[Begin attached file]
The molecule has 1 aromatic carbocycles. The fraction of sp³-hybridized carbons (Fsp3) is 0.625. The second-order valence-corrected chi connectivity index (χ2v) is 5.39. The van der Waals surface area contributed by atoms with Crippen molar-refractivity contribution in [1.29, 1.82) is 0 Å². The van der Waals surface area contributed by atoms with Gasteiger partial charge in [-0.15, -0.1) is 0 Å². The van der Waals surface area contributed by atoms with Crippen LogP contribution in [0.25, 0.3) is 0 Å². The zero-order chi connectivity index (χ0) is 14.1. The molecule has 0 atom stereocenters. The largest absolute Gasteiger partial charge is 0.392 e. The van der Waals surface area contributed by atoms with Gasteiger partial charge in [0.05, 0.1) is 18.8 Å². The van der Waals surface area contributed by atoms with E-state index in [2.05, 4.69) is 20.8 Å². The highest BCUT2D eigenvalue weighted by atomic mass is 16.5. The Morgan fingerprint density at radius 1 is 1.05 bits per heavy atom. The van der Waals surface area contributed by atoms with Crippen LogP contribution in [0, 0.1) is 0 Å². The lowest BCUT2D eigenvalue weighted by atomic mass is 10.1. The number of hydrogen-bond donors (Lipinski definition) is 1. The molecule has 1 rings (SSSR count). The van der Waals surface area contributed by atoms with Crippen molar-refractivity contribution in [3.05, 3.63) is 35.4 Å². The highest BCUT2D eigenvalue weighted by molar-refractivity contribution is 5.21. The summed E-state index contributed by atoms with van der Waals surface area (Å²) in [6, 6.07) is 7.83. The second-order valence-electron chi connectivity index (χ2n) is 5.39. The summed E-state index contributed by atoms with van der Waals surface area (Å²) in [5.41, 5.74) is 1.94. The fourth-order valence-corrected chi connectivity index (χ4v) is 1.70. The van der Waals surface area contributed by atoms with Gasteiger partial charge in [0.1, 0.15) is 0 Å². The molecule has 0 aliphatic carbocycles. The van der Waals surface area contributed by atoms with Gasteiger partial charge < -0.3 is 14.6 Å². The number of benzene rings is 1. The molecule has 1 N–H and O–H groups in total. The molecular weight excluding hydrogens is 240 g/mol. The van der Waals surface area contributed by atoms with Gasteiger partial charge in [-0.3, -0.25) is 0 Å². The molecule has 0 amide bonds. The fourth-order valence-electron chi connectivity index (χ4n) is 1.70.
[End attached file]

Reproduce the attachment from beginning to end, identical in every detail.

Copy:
The molecule has 1 aromatic carbocycles. The fraction of sp³-hybridized carbons (Fsp3) is 0.625. The second-order valence-corrected chi connectivity index (χ2v) is 5.39. The van der Waals surface area contributed by atoms with Crippen molar-refractivity contribution in [1.29, 1.82) is 0 Å². The van der Waals surface area contributed by atoms with Gasteiger partial charge in [-0.15, -0.1) is 0 Å². The van der Waals surface area contributed by atoms with Crippen LogP contribution in [0.25, 0.3) is 0 Å². The zero-order chi connectivity index (χ0) is 14.1. The molecule has 0 atom stereocenters. The largest absolute Gasteiger partial charge is 0.392 e. The van der Waals surface area contributed by atoms with Gasteiger partial charge in [0.05, 0.1) is 18.8 Å². The van der Waals surface area contributed by atoms with E-state index in [2.05, 4.69) is 20.8 Å². The highest BCUT2D eigenvalue weighted by atomic mass is 16.5. The Morgan fingerprint density at radius 1 is 1.05 bits per heavy atom. The van der Waals surface area contributed by atoms with Crippen LogP contribution in [0, 0.1) is 0 Å². The lowest BCUT2D eigenvalue weighted by atomic mass is 10.1. The number of hydrogen-bond donors (Lipinski definition) is 1. The molecule has 1 rings (SSSR count). The van der Waals surface area contributed by atoms with Crippen molar-refractivity contribution in [3.05, 3.63) is 35.4 Å². The highest BCUT2D eigenvalue weighted by molar-refractivity contribution is 5.21. The summed E-state index contributed by atoms with van der Waals surface area (Å²) in [6, 6.07) is 7.83. The second-order valence-electron chi connectivity index (χ2n) is 5.39. The summed E-state index contributed by atoms with van der Waals surface area (Å²) in [5.41, 5.74) is 1.94. The fourth-order valence-corrected chi connectivity index (χ4v) is 1.70. The van der Waals surface area contributed by atoms with Gasteiger partial charge in [0.1, 0.15) is 0 Å². The molecule has 0 aliphatic carbocycles. The van der Waals surface area contributed by atoms with Gasteiger partial charge < -0.3 is 14.6 Å². The number of benzene rings is 1. The molecule has 1 N–H and O–H groups in total. The molecular weight excluding hydrogens is 240 g/mol. The van der Waals surface area contributed by atoms with Gasteiger partial charge in [-0.3, -0.25) is 0 Å². The molecule has 0 amide bonds. The fourth-order valence-electron chi connectivity index (χ4n) is 1.70.